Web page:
But what is it with couples anyway? Once your friend gets herself a boyfriend you never see nor hear from her again. Usually the only people who call me up to do something with me are single people... I do have a few friends in long-term relationships who still go out and do stuff but the majority of couples I know seem to just stay at home every night and every weekend (with the tv and/or pet for entertainment). It's as if once you find a partner you don't need a social life anymore... Of course I'm talking about those without children yet as I realise that once you have kids your free time goes out the window (well yay for me in that respect because I have all the me-me-me time in the world right now and I do cherish it because one day that'll end for sure ;) )
Although I shouldn't really criticize or judge as I used to be EXACTLY like this. In my younger years. But I have learnt my lesson. You need to continue to socialise and make contacts, if not for making friends but for connections for work and for anything. You never know when you'll need help from other people and you can't rely on your partner or your family 100% of the time.
Another topic that is constantly on my mind is city living vs suburban/small town living.
• I'm a big city girl. I've always been one, always will.
• First, I want clarify... in Australia we have very few cities and they are all biggish. Then within each city we have hundreds and hundreds of suburbs.
• In France they have a different 'system' where you have thousands and thousands of little cities dotted throughout the whole country.
• So even if you live in a small town you only need to drive 10-30 minutes and you'll be in another bigger town. But if you were in Australia you'd be in the SAME town the whole time. Hope that makes sense?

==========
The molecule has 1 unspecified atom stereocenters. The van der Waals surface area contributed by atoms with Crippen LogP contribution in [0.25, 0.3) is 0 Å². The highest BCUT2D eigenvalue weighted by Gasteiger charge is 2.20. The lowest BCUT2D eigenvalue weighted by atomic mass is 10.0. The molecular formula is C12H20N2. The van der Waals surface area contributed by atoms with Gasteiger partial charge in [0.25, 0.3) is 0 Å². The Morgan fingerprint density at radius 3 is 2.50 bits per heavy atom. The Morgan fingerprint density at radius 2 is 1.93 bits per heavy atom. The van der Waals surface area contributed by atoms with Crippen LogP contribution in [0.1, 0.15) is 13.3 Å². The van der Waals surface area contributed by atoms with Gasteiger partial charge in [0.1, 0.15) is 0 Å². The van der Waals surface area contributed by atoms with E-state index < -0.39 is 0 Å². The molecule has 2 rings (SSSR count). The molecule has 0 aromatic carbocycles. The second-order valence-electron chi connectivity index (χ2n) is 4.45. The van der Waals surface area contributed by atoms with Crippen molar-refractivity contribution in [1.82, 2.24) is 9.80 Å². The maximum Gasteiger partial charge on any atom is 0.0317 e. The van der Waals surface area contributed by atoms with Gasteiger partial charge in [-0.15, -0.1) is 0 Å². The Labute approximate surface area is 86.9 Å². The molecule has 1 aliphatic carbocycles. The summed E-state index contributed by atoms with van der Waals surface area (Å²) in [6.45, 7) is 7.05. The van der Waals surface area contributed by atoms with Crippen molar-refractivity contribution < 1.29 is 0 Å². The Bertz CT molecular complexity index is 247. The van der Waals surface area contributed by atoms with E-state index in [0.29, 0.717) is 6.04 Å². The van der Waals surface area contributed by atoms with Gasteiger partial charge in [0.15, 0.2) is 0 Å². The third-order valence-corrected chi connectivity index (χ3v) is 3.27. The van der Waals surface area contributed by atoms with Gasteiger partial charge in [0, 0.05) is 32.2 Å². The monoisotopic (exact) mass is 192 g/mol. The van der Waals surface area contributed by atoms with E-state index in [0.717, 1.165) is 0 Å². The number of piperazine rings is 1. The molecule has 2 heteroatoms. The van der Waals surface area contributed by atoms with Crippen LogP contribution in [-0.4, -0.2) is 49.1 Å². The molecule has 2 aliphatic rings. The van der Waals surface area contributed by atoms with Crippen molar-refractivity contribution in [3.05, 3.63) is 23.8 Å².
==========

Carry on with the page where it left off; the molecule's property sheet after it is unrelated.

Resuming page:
I live in a town of around 10,000 people which is TINY to me, but it's decent-sized for France. In fact, after having visited various towns of various population sizes my idea of what is 'big' or 'small' has shifted dramatically. I now consider pop. 50,000 a medium sized town and pop. 100,000 a large town. I say this because in a town of 50,000 you can find most things you need but not all and 100,000 you can pretty much find anything you need and the train station is a decent size with many lines/connections.
Now I'll back to my life in Sydney. I grew up in the suburbs (like 99.9% of people in Sydney). It must be every parents' dream to buy a big house with big backyard for their kids in a nice, safe, suburb. I say this from experience with people that I know... Also with the huge immigrant population in Sydney I think that for them, having a large piece of land is almost impossible in their crowded home countries so it's the ultimate goal to have a big house/piece of land.
I grew up in a very nice suburb. It is very safe and full of friendly, helpful people. 10 minutes to the beach, 10 minutes to other bigger suburbs and 25 minutes to the CBD (central business district). It is very 'leafy' as they call it, full of trees and nature.
However, around my teenage years I got very very frustrated because I was forced to rely on the bus system to get anywhere (that made me get my driver's licence quick smart)..
Then it got far worse in my university years. The city is only 25 minutes away by car, but by bus in peak hour, it often took about 1.5 hours!!! I hated the commute. It was a nightmare as people who lived much further away got there quicker than me (because they had the train and I didn't). I had absolutely zero social life during my university years because of the bus that stopped running at about 7pm and only went to/from the city once an hour during weekends. Driving was not even considered as parking is hideously expensive.
I hated living in the suburbs then. Absolutely hated it. I dreamed of living in the city but I didn't make enough money from my part-time retail job to do so (rent in Sydney is amazingly expensive - so expensive it's calculated weekly and not monthly to not give people heart attacks ;) ).